I argued that in the Harry Potter books, magic follows rules the way English follows grammar rules - that it has areas of order, and areas of disorder. Several of us felt that the magical diversity employed by Rowling went too far in places. On the other hand, Harry mentioned a book he'd read where a superhero was super-powerful whenever he needed to be, and sometimes his powers drained him, but at other times they restored him - that sometimes he needed to touch someone to influence them, and sometimes he didn't. This was the kind of lack of realism that everyone in the group was bothered by.

One thing that can help you keep a feeling of consistency in magic is the use of a consistent metaphor for the magic. Is magic like water? Is it more like air? Are spells like inhalations that come into you and then affect the entire area around you? Or are they like projectiles which you can shoot? Sticking with a consistent metaphor for your magic is a lot like sticking with the rules of physics in science fiction.

Finally we touched on the question of cultural realism. Brian proposed another type of Venn diagram, this one showing the two overlapping circles of "What history was like" and "What people think history was like." History is written by the victors, which influences what appears in it. Fiction has also influenced our view of history, as when we draw conclusions about what the Middle Ages were like based on our Fantasy reading. Harry said there is a common illusion that the Dark Ages didn't experience any cultural advances, but that this was largely a product of the fact that we don't have as many records from this period. Brian observed that while the Roman Empire fell, things were still going on and "advancing" in other places.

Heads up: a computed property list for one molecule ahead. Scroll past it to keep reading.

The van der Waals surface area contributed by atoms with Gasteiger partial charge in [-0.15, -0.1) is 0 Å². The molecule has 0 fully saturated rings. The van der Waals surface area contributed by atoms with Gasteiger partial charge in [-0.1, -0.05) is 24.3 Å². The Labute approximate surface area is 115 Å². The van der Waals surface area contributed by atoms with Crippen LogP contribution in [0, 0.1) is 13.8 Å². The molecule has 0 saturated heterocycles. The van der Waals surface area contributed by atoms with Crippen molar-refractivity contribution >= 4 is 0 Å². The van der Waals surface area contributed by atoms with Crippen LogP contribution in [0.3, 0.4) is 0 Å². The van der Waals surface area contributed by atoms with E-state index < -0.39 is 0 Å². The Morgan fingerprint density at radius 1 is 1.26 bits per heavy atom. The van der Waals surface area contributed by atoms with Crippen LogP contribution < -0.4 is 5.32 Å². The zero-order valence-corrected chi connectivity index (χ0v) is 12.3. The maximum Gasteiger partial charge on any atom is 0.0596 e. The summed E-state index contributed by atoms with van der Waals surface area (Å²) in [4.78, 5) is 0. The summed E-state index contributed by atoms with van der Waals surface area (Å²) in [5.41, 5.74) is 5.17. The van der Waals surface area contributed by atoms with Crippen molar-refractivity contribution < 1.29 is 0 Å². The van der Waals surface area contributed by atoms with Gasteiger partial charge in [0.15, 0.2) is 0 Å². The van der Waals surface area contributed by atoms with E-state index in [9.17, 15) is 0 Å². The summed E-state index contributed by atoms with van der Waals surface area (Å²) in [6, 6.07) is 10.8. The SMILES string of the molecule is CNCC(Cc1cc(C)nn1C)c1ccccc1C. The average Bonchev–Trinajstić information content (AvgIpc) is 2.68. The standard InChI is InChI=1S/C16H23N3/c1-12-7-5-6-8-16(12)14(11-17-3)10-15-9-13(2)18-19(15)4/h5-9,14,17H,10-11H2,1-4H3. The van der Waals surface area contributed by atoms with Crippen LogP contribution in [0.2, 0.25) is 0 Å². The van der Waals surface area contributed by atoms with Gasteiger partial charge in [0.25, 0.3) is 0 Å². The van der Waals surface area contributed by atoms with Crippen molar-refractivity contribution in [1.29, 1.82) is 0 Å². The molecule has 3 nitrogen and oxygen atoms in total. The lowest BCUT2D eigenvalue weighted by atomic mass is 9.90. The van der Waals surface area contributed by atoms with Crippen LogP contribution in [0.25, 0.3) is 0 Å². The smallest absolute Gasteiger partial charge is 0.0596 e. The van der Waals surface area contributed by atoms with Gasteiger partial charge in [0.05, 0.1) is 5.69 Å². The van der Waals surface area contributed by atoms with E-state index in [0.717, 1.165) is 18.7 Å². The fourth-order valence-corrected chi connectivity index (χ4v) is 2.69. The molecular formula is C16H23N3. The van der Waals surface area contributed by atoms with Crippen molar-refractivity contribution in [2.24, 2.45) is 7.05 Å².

It's important to avoid falling into the ideological trap where if it didn't happen to our "favorite" civilizations, or our "favorite" members of those civilizations (be they nobles or men, or members of particular races) then it didn't matter. The historical record is not well-integrated across cultural zones, and widely divided into what matters and what doesn't matter. What you end up with, then, are a lot of cultural assumptions about what history holds and therefore what is "real." Recently there was the example of Scott Lynch receiving criticism for his female pirate  mother of two being "unrealistic," which he responded to brilliantly (there are some great links about it here). There have also been recent discussions of whether the lack of people of color in the movie Brave was historically accurate (hint: it wasn't, but many people thought it was).

Glenda made the excellent point that every author should ask, "Who is my reader?" Your intended audience can have a big influence on how you would like to portray your world. Writers and readers often have different criteria (writers are typically far more critical!). I mentioned the book Red Moon, Black Mountain by Joy Chant, which featured three children who fell through a magical portal (not unusual) but who were separated in their magical travel and ended up landing in the magical world at different times, so that by the time they reunited, one of them had aged a number of years and the others only a month or two. Was it realistic? I found it believable when I read it, and the group agreed that it was a refreshingly original author choice. I could, however, imagine that some people might be disturbed to find their expectations confounded.

Thanks again to my guests for the excellent discussion! Join us again tomorrow at 11am PST on Google+ when we will be discussing Worldbuilding Process. I hope to see you there!

1 comment:

  1. So many great points. A constant concern of mine when it comes to producing anything that falls into the SF&F category (including alternate history/historical fiction) is that the target audience - geeks - are known for picking things apart. I like that and I don't. While it's fun to debate about who would win a fight between Batman and Captain America, it can completely veer away from the intent of the story.

    I agree very much with Brian's Venn diagrams. A certain, what I call "fudge forgiveness" (overlooking and accepting) must be allowed on the reader's part, otherwise, what are they reading the genre for anyway?